Tomatoes Help Keep Nepalese Men at Home After Earthquake
37-year-old Som Bahadur Tamang studiously makes his way up and down the rows of young tomato seedlings; watering and de-weeding them with a tenderness and care not often seen. They are precious commodities that mark a new future for him. A future in which he won’t need to go abroad like some many of his compatriots to earn a living, but can stay at home with his wife and three children.
Before the April 2015 earthquake Som and his family had around 400 chickens whose eggs they sold as their main source of income. However, all were killed by the quake and he was left without a home or any real source of income.
When CARE came to his village of Chap he was one of the first to sign up to the tomato growing scheme where CARE and its local partner came and provided tomato seeds and training on how to grow and properly look after the tomatoes. They provided also provided pesticides and the materials to construct a basic greenhouse.
“I was doing potato farming before,” says Som, “but I wanted to grow vegetables in my village as well… I have found a passion for agriculture. Instead of going to other villages carrying eggs, I would now like to carry tomatoes.”
Up until now Som and his fellow villagers had to walk 30-45 minutes to a nearby village to buy tomatoes, at a higher price. Now, he can save money on this food staple and sell his surplus for profit. He is adamant, however, that he will only sell them for market price and no more. “I don’t want to cheat my brothers and sisters,” he says.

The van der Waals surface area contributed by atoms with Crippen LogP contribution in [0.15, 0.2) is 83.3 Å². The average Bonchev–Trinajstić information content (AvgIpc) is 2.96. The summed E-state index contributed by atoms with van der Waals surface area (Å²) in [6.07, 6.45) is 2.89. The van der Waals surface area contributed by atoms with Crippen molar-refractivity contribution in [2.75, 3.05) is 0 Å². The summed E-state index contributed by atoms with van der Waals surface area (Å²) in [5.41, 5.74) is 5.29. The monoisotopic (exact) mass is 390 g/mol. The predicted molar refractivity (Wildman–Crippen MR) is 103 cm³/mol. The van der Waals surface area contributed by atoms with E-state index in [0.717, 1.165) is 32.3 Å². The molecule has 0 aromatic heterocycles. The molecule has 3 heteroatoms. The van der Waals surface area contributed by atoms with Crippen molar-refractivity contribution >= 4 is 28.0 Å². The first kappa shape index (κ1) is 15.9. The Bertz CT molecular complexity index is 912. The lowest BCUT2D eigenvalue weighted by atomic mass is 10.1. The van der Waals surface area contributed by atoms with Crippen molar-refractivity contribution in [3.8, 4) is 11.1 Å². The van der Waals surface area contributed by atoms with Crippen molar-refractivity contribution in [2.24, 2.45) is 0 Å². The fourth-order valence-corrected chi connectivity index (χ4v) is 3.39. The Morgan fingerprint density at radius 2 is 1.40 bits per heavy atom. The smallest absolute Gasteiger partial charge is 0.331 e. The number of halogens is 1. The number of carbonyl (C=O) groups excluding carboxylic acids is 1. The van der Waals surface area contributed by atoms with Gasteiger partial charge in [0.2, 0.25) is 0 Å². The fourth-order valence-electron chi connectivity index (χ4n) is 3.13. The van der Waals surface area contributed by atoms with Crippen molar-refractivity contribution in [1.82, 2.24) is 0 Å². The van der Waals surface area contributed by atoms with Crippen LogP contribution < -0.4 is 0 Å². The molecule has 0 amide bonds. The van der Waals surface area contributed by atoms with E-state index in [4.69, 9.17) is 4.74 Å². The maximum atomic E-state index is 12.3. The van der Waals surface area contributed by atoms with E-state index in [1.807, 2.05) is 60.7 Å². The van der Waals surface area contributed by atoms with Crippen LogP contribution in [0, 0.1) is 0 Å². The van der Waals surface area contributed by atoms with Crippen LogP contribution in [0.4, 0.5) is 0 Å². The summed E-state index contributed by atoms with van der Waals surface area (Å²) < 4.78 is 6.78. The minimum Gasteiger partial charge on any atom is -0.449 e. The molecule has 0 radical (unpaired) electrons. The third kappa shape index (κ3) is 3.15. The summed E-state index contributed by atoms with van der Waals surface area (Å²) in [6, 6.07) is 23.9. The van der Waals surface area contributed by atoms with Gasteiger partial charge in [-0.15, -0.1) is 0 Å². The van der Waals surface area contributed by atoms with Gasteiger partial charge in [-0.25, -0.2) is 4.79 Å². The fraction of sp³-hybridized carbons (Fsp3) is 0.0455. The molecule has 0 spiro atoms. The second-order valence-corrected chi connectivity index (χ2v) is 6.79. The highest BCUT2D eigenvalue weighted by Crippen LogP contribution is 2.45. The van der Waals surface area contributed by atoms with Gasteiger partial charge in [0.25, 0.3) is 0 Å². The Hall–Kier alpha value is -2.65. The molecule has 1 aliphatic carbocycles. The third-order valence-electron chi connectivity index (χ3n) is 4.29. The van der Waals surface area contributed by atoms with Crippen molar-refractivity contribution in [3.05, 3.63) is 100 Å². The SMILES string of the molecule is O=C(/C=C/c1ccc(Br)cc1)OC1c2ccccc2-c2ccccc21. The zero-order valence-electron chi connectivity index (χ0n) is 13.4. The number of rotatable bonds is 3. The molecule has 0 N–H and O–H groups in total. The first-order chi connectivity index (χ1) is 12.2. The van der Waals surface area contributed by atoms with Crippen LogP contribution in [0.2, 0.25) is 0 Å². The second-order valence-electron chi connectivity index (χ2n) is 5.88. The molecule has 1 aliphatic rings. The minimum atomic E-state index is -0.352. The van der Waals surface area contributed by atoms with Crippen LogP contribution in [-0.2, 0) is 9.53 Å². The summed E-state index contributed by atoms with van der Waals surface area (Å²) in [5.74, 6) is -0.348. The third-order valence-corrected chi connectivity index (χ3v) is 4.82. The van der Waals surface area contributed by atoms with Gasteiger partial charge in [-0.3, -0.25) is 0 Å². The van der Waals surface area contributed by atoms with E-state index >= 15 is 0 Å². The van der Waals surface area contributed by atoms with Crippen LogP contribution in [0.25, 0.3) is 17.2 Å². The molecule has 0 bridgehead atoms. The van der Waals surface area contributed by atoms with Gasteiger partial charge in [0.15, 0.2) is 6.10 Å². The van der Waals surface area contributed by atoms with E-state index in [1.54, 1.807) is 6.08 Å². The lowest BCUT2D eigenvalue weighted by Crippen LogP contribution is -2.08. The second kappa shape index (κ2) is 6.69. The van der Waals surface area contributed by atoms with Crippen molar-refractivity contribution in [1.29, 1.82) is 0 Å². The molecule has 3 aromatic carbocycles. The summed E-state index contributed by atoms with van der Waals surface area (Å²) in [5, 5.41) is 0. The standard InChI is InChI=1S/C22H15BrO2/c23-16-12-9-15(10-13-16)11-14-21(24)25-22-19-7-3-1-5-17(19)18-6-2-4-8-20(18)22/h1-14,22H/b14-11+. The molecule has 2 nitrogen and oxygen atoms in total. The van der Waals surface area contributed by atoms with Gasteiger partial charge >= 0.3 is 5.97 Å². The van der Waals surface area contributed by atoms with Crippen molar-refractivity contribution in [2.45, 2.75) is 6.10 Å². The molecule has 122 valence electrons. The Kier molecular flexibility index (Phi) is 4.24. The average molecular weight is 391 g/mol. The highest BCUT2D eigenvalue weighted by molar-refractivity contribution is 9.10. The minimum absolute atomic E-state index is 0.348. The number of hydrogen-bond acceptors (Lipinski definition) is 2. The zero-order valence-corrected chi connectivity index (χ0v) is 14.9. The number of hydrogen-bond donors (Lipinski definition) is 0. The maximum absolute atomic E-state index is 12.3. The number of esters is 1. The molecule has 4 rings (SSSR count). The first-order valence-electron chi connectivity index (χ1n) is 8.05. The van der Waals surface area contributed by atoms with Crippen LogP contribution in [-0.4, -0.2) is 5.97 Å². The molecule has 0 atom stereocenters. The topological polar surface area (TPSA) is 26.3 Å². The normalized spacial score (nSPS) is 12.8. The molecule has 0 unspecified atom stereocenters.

Tomatoes are a mainstay of the Nepalese diet – used in almost every dish from pickles to meat marinades. “I am hoping that I can inspire my community and show tomato farming can be profitable and we can make money here without having to go abroad,” says Som. “Instead of importing from other countries – if we can grow vegetables in our own village its better and more fresh,” he adds.
The tomato growing scheme is helping people make a living going forward but it is also, as importantly, averting the huge exodus of labour to the Gulf and other countries that is characteristic of modern day Nepal.
“I’ve seen some people go abroad,” says Som; “wherever we go we have to work hard and struggle so it’s better to stay here and work hard and produce fresh food for my village and if there is an excess we can sell it and be profitable.”
Som’s neighbor Budran adds that most of the village – at least fifty per cent – are still paying off loans they took out to build houses and have no idea how they will finish paying them off, let alone take out new ones.
But Som is optimistic – tomatoes are easier to grow than other crops and they have more frequent yields, while taking up less space than the crops he previously grew, so he envisages being able to eventually make a good living off them.
CARE is also planning longer term livelihoods interventions in addition to the seed distributions. Cash transfers and different, skills-based activities are being rolled out in order to empower people to build back themselves. Livelihoods support and providing people with an income is the key to the recovery process; whether it be rebuilding of shelter – still the biggest need – or giving people purpose and hope once again after the terrible tragedy.
As Som says; “all we want is to be self-sufficient and support ourselves.”